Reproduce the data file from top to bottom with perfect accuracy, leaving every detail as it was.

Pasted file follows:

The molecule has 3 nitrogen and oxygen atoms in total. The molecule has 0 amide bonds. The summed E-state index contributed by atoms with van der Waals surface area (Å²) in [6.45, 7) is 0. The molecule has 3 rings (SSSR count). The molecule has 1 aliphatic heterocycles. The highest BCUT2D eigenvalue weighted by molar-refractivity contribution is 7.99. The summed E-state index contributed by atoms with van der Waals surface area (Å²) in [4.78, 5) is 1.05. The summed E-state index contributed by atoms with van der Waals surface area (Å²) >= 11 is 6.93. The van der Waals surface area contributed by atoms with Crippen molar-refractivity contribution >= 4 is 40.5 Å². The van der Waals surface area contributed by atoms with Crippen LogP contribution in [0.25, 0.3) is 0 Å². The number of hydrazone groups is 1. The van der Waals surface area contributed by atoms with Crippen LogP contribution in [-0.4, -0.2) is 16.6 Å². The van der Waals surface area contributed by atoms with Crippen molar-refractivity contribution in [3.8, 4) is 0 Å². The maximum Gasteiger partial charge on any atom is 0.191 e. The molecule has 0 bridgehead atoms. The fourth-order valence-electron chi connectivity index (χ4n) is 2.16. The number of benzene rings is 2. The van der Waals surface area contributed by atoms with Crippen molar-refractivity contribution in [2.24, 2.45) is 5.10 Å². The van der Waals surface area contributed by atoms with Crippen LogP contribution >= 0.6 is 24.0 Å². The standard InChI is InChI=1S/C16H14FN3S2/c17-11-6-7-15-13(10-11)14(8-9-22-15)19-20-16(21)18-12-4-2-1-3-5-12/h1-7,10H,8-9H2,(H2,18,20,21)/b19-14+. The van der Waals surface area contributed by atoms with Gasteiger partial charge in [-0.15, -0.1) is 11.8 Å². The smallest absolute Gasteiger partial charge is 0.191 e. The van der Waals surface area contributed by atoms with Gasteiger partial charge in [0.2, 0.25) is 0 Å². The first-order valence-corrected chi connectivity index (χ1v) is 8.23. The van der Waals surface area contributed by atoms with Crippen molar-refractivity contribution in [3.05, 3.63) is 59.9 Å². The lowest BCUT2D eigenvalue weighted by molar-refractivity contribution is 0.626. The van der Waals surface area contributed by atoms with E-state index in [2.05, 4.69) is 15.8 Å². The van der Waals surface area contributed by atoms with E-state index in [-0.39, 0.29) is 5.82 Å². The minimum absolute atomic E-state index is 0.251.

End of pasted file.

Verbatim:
The molecule has 3 nitrogen and oxygen atoms in total. The molecule has 0 amide bonds. The summed E-state index contributed by atoms with van der Waals surface area (Å²) in [6.45, 7) is 0. The molecule has 3 rings (SSSR count). The molecule has 1 aliphatic heterocycles. The highest BCUT2D eigenvalue weighted by molar-refractivity contribution is 7.99. The summed E-state index contributed by atoms with van der Waals surface area (Å²) in [4.78, 5) is 1.05. The summed E-state index contributed by atoms with van der Waals surface area (Å²) >= 11 is 6.93. The van der Waals surface area contributed by atoms with Crippen molar-refractivity contribution >= 4 is 40.5 Å². The van der Waals surface area contributed by atoms with Crippen LogP contribution in [0.25, 0.3) is 0 Å². The number of hydrazone groups is 1. The van der Waals surface area contributed by atoms with Crippen LogP contribution in [-0.4, -0.2) is 16.6 Å². The van der Waals surface area contributed by atoms with Crippen molar-refractivity contribution in [3.8, 4) is 0 Å². The maximum Gasteiger partial charge on any atom is 0.191 e. The molecule has 0 bridgehead atoms. The fourth-order valence-electron chi connectivity index (χ4n) is 2.16. The number of benzene rings is 2. The van der Waals surface area contributed by atoms with Crippen molar-refractivity contribution in [2.24, 2.45) is 5.10 Å². The van der Waals surface area contributed by atoms with Crippen LogP contribution >= 0.6 is 24.0 Å². The standard InChI is InChI=1S/C16H14FN3S2/c17-11-6-7-15-13(10-11)14(8-9-22-15)19-20-16(21)18-12-4-2-1-3-5-12/h1-7,10H,8-9H2,(H2,18,20,21)/b19-14+. The van der Waals surface area contributed by atoms with Gasteiger partial charge in [-0.15, -0.1) is 11.8 Å². The smallest absolute Gasteiger partial charge is 0.191 e. The van der Waals surface area contributed by atoms with Gasteiger partial charge in [0.2, 0.25) is 0 Å². The first-order valence-corrected chi connectivity index (χ1v) is 8.23. The van der Waals surface area contributed by atoms with Crippen molar-refractivity contribution in [3.05, 3.63) is 59.9 Å². The lowest BCUT2D eigenvalue weighted by molar-refractivity contribution is 0.626. The van der Waals surface area contributed by atoms with E-state index in [2.05, 4.69) is 15.8 Å². The van der Waals surface area contributed by atoms with E-state index in [-0.39, 0.29) is 5.82 Å². The minimum absolute atomic E-state index is 0.251.